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Referenced By / Reynard the Fox

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As well as the specific examples below, virtually every Western example of the Fantastic Foxes trope is in some way inspired by Reynard tales. Especially if they are named Reynard, Reintje, Rénard, or Reineke.

Reynard is referenced in the following works:

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    Comic Books 
  • The Suske en Wiske album De Rebelse Reynaert is based on Reynaert the Fox, but has a lot of subtle allusions to the then current scandal around criminal Marc Dutroux, where Reynaert can be seen as an Expy of Dutroux.
  • Reynard appears with a Took a Level in Kindness and some bowdlerisation in Fables, as a major member of the non-humanoid "Farm" community of Fables.
  • The cock Marquis de Canteclaer in Tom Poes is named after the cock from Reynard tales.
  • One of the short strips collected in Asterix and the Class Act stars a Gaulish rooster named Chanticleerix.
  • In the comic De Cape et de Crocs, the two main characters are an anthropomorphic fox named Armand Reynal de Maupertuis (Maupertuis is the name of Reynart's estate) and an anthropomorphic wolf named Don Lope de Villalobos Y Sangrin, whose Love Interest is named Hermine.

    Films - Animated 
  • The famous 1937 (made in 1929-30, but spent some years on The Shelf of Movie Languishment) Stop Motion film adaptation by Ladislas Starevich.
  • Rock-A-Doodle is an adaptation of the Chanticleer legend with Chanticleer as an Elvis Presley Expy. Reynard's role is taken by Pinky, a stand-in for Presley's manager Colonel Tom Parker.
  • Disney's Robin Hood (1973) owes a lot to the Reynard tales, particularly in the character designs. Robin Hood is a fox like Reynard, the Sheriff is a wolf like Ysengrim, Little John is a bear like Bruin, Allan-a-Dale is a rooster like Chanticleer, etc. The story goes that the Disney studio was working on a movie based on the Reynard tales, but it ended up in Development Hell due to Walt Disney thinking Reynard was an inappropriate protagonist. After Disney's death, the studio picked up the concept again and created Robin Hood (1973).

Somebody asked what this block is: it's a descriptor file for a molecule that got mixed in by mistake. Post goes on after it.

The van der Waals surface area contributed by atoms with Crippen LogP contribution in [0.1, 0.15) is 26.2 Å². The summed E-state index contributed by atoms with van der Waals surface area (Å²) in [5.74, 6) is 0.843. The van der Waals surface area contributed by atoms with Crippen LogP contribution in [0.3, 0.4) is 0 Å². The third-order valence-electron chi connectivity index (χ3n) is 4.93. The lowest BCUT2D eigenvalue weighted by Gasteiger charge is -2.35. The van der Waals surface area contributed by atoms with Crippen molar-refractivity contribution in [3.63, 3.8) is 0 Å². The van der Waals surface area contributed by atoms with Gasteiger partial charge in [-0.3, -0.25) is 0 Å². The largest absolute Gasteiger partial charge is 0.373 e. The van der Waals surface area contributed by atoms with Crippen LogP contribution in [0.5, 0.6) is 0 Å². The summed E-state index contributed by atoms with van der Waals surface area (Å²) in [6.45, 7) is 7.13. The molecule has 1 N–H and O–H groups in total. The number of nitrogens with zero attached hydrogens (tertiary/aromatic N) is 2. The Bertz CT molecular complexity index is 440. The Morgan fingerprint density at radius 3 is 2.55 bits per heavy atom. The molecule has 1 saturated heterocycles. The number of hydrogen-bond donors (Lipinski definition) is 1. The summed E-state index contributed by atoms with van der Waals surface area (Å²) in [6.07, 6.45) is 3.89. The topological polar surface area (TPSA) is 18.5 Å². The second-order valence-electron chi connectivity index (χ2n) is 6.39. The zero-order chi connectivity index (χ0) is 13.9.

Films - Live-Action 
  • Renard, one of the villains of the James Bond film The World Is Not Enough is named after the fictional fox, and can withstand "a rain of blows", which is the literal translation of the name "Reynard."

    Literature 
  • The Icelandic "Saga of Ref the Sly" depicts the central character as a human, but directly lifts several incidents from Reynard tales.
  • Reynard - renamed Russell - also appears in in Geoffrey Chaucer's The Canterbury Tales in the Nun's Priest's Tale, along with Chanticleer the puffed-up rooster and his more sensible wife, Pertelote.
  • The fox is referenced in the Middle English poem Sir Gawain and the Green Knight.
  • Reynard the fox, Isengrim the wolf, Tybalt the cat, and many other characters from the folktales appear as humanized versions of themselves in David R. Witanowski's Reynard Cycle. Naturally, the characters tend to retain the characteristics of their animal counterparts.
  • The story was adapted by Belgian author Louis Paul Boon in 1955 as the tale Wapenbroeders ("Weapon brethren") in which the action is meant as a satire of 20th century Belgium.
  • Maupertuis, Reynard's castle, inspired the title of the gothic horror novel Malpertuis by Jean Ray, which was filmed in 1971 by Harry Kümel starring Orson Welles.
  • Reynard Fossman, a minor villain from Rivers of London, is either a Legacy Character embodiment of this trope or is trying very, very hard to seem like one.
  • The World of Ice & Fire mentions the cunning Reynard Reyne.

    Multiple Media 
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    Theatre 

    Video Games 

    Webcomics 
  • Gunnerkrigg Court: Reynardine and Ysengrin are loosely based on the characters from this story. Coyote and even more so Loup has some of the darker elements of the folk tales' Reynard as well.

    Western Animation 
  • The story was also adapted loosely in an animated series, Moi Renart.
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